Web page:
Cicalese v. Univ. of Tex. Med. Branch

Decision Date16 May 2019
Docket NumberNo. 18-40408,18-40408
Citation924 F.3d 762
Parties Luca CICALESE, Medical Doctor; Cristiana Rastellini, Medical Doctor, Plaintiffs-Appellants v. The UNIVERSITY OF TEXAS MEDICAL BRANCH, Defendant-Appellee
CourtU.S. Court of Appeals — Fifth Circuit

Sufi Nasim Ahmad, Attorney, Cline Ahmad, The Woodlands, TX, for Plaintiffs-Appellants.

Summer Rayne Lee, Assistant Attorney General, Office of the Attorney General, General Litigation Division, Austin, TX, for Defendant-Appellee.

Before ELROD, WILLETT, and DUNCAN, Circuit Judges.


Luca Cicalese, M.D., and Cristiana Rastellini, M.D. ("Cicalese and Rastellini" or "Appellants"), appeal the dismissal of their Title VII national origin discrimination claims against the University of Texas Medical Branch at Galveston ("UTMB"). We affirm in part and vacate and remand in part.


Cicalese and Rastellini, a married couple, were born in Italy. They moved to the United States and both began working for UTMB in 2007. Cicalese worked as a tenured professor and director of UTMB's Transplant and Organ Failure Center. Rastellini accepted a tenure-track faculty position and directed UTMB's Transplant and Cellular Transplantation research. When they arrived in the United States, neither was licensed to practice medicine in Texas. But UTMB granted them faculty medical licenses and offered to renew those licenses indefinitely. All went well for several years: Cicalese was appointed UTMB's director of Hepatobiliary Surgery and created a Ph.D. program for international students in 2012; Rastellini opened a new clinical islet transplant program.

But, according to the allegations in the First Amended Complaint, the couple began having problems after Dr. Danny Jacobs joined UTMB as Dean in late 2012. Soon after being hired, Jacobs said to the couple, "What are you doing here? You should go back to Italy." Jacobs altered job performance evaluation criteria so that Rastellini could not achieve positive evaluations without obtaining funding from the National Institutes of Health. As a result, Rastellini received negative evaluations and was moved to an "inadequate" laboratory to make room for another researcher. Jacobs also refused to publicize an "Order of Merit" presented to Rastellini from the President of Italy. Cicalese fared no better under Jacobs's leadership. Jacobs suspended UTMB's liver transplant program, removed Cicalese from his position as director of the Transplant and Organ Failure Center, and investigated Cicalese's handling of liver cancer surgeries. Cicalese believes this investigation was a "sham" meant to discredit him.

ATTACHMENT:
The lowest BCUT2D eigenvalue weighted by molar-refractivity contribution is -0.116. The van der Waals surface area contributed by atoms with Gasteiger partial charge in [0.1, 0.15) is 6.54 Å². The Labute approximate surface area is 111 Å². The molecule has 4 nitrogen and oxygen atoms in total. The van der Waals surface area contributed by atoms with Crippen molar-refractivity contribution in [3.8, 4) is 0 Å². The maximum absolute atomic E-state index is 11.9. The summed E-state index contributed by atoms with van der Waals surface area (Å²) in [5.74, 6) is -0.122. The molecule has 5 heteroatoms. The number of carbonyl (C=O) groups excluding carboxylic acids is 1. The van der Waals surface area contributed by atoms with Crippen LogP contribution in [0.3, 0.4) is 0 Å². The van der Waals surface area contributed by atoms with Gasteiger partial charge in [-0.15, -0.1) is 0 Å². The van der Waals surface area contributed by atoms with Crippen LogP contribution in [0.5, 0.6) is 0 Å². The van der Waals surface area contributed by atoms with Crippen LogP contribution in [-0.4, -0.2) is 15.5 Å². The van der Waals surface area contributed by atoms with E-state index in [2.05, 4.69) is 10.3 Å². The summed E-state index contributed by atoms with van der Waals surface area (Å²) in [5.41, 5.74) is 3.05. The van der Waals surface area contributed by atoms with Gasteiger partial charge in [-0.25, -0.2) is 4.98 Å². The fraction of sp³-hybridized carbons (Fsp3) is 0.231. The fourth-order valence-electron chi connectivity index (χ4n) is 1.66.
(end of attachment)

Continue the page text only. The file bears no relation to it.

The couple's problems intensified in late 2014 when Jacobs hired Dr. Douglas Tyler as chairman of surgery. Tyler, when speaking of the Italian Ph.D. students in Cicalese's program, said he did not care about "these Italians." And, perhaps more than once, Tyler referred to "stupidity" and failure to "understand[ ] a situation" as an "Italian thing." Tyler excluded Rastellini from departmental activities and made demeaning comments about her work. Rastellini was forced to cease her own research and "work for another, less-experienced" researcher. She was demoted to "a part-time, non-tenure track position at a significantly lower pay rate." Tyler also reduced Cicalese's salary, restricted his work, refused to provide him favorable references, and demeaned him and his work. Cicalese's director titles were "reassigned to American Doctors who are less qualified than Dr. Cicalese." In addition, Tyler instated a new policy rescinding all permanent faculty licensure waivers. According to Appellants, this was meant to target them as the "[o]nly two physicians" at UTMB who benefited from the permanent waiver, and they were both Italians.